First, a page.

It’s not just a common cartoon trope that dogs love bones—there’s a reason dogs and bones are such a well-known pair. Bones may have become more commonly replaced by modern chew toys or healthy rawhide alternatives, but the canine chewing habit is here to stay.
Like barking, panting, and digging, chewing is typical canine behavior. From puppyhood to senior golden years, dogs will always want access to something chewable. If a chew toy isn’t readily available, your pup may opt for your nice new shoes instead!
So, why do dogs chew? How can you put a stop to destructive chewing? The fact is that there could be several reasons behind the chewing, and more than one possible solution. Fido’s chewing habits may be purely instinctual, harmless dental care, or the result of anxiety.
Anxiety, Stress, or Frustration
Some dogs chew as a way to comfort themselves in stressful or tense situations.
If your dog exhibits destructive chewing habits when left home alone, he’s likely experiencing separation anxiety. Other signs of separation anxiety include whining, pacing, digging, and bathroom issues for an otherwise house-broken pup. Some dogs with separation anxiety will attempt to escape the area they are confined to, which is evidenced by scratch and chew marks near doors or other exit areas.
If the chewing seems to be limited to stressful situations or times when your pooch is home alone, you’ll want to try to ease the anxiety first. Once the separation anxiety calms down, the chewing will likely become less destructive.
PetHonesty’s Premium Hemp Calming Chews are an all-natural way to ease your dog’s anxiety during stressful times. You can also put your name on the waitlist for the upcoming chewable Hemp Calming Fresh Sticks.
Boredom and Excess Energy
Stress isn’t the only culprit causing dogs to chew. If your furry friend isn’t getting enough attention, or if he’s lacking physical and mental stimulation, he’ll try to find his own entertainment… much to the chagrin of your household items.
Some dogs chew as a form of entertainment, so make sure your pup has a proper chew toy in those moments when a walk or play session simply isn’t an option. Keeping a variety of toys in rotation is never a bad idea, to make sure the novelty doesn’t wear off too quickly.
Dogs who are constantly being stimulated and given proper outlets are less likely to be bored. After all, a tired dog is a good dog! In addition to regular exercise and social time, consider investing in a puzzle feeder so that meal times are also engaging.
Like humans, puppies go through a teething phase where their baby teeth are replaced with adult teeth. The discomfort of teething, along with the general curiosity and desire to explore, may cause intensified chewing in puppies. Gently guide your pup to chew on appropriate objects; some recommend chew toys specific for teething such as toys that can be frozen, or ice cubes and frozen washcloths.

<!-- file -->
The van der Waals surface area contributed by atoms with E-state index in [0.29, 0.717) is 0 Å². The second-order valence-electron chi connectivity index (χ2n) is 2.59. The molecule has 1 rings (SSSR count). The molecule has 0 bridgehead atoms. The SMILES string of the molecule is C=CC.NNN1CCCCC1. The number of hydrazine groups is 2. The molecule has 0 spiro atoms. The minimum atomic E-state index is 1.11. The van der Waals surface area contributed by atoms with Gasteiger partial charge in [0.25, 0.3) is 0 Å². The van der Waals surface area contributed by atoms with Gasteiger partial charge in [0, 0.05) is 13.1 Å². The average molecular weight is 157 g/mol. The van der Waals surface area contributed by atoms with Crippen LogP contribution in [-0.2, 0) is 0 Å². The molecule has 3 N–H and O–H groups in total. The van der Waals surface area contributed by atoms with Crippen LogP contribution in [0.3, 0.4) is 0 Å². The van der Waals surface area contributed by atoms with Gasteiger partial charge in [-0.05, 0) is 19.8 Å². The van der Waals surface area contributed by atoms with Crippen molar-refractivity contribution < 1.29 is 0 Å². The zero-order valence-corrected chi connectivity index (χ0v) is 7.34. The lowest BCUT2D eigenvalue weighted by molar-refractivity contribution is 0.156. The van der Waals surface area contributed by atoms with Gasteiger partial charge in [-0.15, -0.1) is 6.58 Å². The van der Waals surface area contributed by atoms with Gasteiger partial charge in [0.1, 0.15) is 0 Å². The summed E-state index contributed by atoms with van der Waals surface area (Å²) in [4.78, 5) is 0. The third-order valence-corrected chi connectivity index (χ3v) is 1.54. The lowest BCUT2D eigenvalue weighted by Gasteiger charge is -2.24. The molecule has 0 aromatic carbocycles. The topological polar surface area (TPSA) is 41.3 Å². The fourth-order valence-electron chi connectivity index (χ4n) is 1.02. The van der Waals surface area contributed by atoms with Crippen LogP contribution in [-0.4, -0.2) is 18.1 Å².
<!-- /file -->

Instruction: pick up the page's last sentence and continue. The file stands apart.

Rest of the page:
Chewing is also good for dogs, as it keeps their jaws strong and helps keep teeth clean by scraping plaque off the teeth.
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Managing Your Dog’s Chewing Habits
Chewing perfectly fine, normal behavior for all dogs. That being said, inappropriate chewing is still a problem.
If your dog is already a destructive chewer, don’t worry: those bad habits are reversible as long as you’re patient and use plenty of positive reinforcement. In the meantime, consider “dog-proofing” your house so that your valuable objects are out of reach until you can trust Fido to keep them out of his mouth.
Crate training is a good option for many dogs, especially those struggling with separation anxiety. While some pet owners think of crate training as cruel confinement, it’s actually quite the opposite—your dog’s crate, if done right, can be used as a safe, comforting, calming space that he can retreat to during times of stress. If your pooch knows exactly what to do when he’s feeling stressed, he’s less likely to lash out and chew on various objects around the house.
Simply having access to the right chew toys isn’t necessarily enough; dogs need to be trained on which items are fine for them to chew on, and which ones are off-limits. Don’t punish your dog for chewing on the wrong item; instead, redirect him to the appropriate toys and reward him with some treats or extra affection so he creates a positive association with that chew toy.
Learn which times of day your dog is most likely to get stirred up and start chewing, and plan to throw him a (raw) bone or other safe item to chew so he’ll have something to keep him busy.
Provide appropriate outlets, as well. Give your dog plenty of exercise and outdoor time. Keep in mind that what he really craves is quality time with you, so going for walks and playing fetch is a good way to get rid of that stir-crazy energy while also providing good bonding opportunities for you and your furry best friend.